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Ocean Chlorophyll Concentration (2009-2012)

This video shows changes in chlorophyll (milligrams per cubic meter) over time based on data from NASA's Aqua/MODIS instrument.
Click image to view movie (MP4, 1.2 MB). Credit: NASA
[03-Jan-12] At the base of the ocean food web are single-celled algae and other plant-like organisms known as phytoplankton. Like plants on land, phytoplankton use chlorophyll and other light-harvesting pigments to carry out photosynthesis, absorbing atmospheric carbon dioxide to produce sugars for fuel. The presence of chlorophyll changes the way water reflects and absorbs sunlight, allowing scientists to map the amount and location of phytoplankton. These measurements give scientists valuable insights into the health of the ocean environment, and help scientists study the ocean carbon cycle.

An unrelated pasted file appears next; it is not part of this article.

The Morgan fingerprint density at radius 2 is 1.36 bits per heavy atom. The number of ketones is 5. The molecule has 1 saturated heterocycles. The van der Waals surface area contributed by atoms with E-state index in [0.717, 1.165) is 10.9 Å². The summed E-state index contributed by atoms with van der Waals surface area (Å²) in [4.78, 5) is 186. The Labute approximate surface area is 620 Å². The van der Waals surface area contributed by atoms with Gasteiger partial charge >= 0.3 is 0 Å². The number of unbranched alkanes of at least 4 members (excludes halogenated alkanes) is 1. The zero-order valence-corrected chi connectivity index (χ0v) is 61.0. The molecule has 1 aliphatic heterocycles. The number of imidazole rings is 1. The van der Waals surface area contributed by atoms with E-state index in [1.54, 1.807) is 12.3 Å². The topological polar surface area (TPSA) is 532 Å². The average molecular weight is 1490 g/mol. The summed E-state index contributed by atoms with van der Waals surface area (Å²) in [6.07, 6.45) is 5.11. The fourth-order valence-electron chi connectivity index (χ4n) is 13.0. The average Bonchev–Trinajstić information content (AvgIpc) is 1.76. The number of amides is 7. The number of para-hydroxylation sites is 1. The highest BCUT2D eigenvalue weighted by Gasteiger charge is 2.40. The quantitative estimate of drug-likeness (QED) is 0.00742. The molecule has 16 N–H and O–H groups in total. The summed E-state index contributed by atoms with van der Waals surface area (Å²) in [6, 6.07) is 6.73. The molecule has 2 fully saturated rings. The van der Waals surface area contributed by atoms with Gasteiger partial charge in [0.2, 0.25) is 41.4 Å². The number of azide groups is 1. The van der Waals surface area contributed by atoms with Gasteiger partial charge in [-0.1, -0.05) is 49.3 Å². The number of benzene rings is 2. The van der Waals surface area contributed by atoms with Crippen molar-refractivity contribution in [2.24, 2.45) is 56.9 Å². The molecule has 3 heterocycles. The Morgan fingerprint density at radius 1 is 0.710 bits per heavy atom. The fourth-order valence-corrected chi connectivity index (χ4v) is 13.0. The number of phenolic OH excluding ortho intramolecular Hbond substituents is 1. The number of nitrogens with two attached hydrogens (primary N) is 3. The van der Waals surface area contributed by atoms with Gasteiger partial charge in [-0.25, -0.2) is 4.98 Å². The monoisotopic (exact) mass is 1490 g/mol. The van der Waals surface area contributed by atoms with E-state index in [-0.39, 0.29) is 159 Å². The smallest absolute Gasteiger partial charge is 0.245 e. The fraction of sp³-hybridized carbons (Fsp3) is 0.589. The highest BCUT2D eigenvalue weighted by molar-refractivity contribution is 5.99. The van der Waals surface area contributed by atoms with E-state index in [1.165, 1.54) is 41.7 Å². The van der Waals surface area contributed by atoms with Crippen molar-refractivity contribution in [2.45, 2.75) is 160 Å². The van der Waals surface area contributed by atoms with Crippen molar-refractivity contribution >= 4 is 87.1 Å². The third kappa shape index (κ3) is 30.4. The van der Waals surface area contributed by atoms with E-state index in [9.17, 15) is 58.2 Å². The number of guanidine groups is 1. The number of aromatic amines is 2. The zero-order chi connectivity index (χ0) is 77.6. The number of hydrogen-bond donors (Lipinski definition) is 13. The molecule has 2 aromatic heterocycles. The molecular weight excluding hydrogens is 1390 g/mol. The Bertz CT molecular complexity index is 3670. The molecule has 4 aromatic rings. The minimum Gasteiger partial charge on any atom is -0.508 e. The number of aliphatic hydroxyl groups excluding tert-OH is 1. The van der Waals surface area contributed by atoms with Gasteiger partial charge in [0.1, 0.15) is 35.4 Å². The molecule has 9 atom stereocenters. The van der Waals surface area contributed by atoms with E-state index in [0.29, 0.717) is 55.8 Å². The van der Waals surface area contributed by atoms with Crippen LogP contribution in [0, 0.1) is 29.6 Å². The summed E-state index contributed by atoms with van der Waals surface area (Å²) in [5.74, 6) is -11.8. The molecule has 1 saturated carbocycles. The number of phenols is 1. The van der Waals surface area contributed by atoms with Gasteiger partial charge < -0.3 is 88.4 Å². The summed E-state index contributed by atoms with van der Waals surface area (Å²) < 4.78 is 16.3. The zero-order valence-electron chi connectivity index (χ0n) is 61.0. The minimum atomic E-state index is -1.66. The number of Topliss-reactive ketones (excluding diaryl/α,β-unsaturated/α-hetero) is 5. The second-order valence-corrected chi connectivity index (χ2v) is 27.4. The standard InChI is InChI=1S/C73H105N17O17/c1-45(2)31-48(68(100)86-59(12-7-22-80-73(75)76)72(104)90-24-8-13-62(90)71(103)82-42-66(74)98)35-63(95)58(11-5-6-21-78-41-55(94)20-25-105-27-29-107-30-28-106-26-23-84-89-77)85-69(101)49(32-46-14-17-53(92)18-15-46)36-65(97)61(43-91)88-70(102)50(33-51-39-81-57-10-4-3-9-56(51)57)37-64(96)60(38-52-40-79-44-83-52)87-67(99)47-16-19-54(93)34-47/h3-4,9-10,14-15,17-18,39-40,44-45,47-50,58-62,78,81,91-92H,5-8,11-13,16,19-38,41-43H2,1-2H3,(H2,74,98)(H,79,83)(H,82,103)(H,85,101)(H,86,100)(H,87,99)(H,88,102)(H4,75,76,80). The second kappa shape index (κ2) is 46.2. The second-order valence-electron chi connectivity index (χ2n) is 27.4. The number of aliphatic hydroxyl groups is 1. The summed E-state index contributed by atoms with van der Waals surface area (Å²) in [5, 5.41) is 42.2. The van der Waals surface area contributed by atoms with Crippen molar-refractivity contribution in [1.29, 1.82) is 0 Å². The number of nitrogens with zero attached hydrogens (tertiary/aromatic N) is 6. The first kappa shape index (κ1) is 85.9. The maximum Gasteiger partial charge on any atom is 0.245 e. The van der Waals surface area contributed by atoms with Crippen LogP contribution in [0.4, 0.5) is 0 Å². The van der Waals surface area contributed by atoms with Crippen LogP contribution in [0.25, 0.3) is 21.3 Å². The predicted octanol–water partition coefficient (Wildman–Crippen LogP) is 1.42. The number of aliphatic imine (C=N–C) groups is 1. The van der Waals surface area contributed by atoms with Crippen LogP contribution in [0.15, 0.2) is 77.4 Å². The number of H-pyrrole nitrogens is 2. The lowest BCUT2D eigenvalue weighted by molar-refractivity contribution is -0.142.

These chlorophyll maps show milligrams of chlorophyll per cubic meter of seawater from 2009 to 2012 derived using data from the Moderate Resolution Imaging Spectroradiometer (MODIS) instrument onboard NASA's Aqua satellite. Places where chlorophyll amounts were very low, indicating very low numbers of phytoplankton are blue. Places where chlorophyll concentrations were high are red. Places where MODIS could not collect data, because of sea ice, polar darkness, or clouds, are light gray. The highest chlorophyll concentrations, where tiny surface-dwelling ocean plants are thriving, are found in cold polar waters or in places where ocean currents bring cold water to the surface.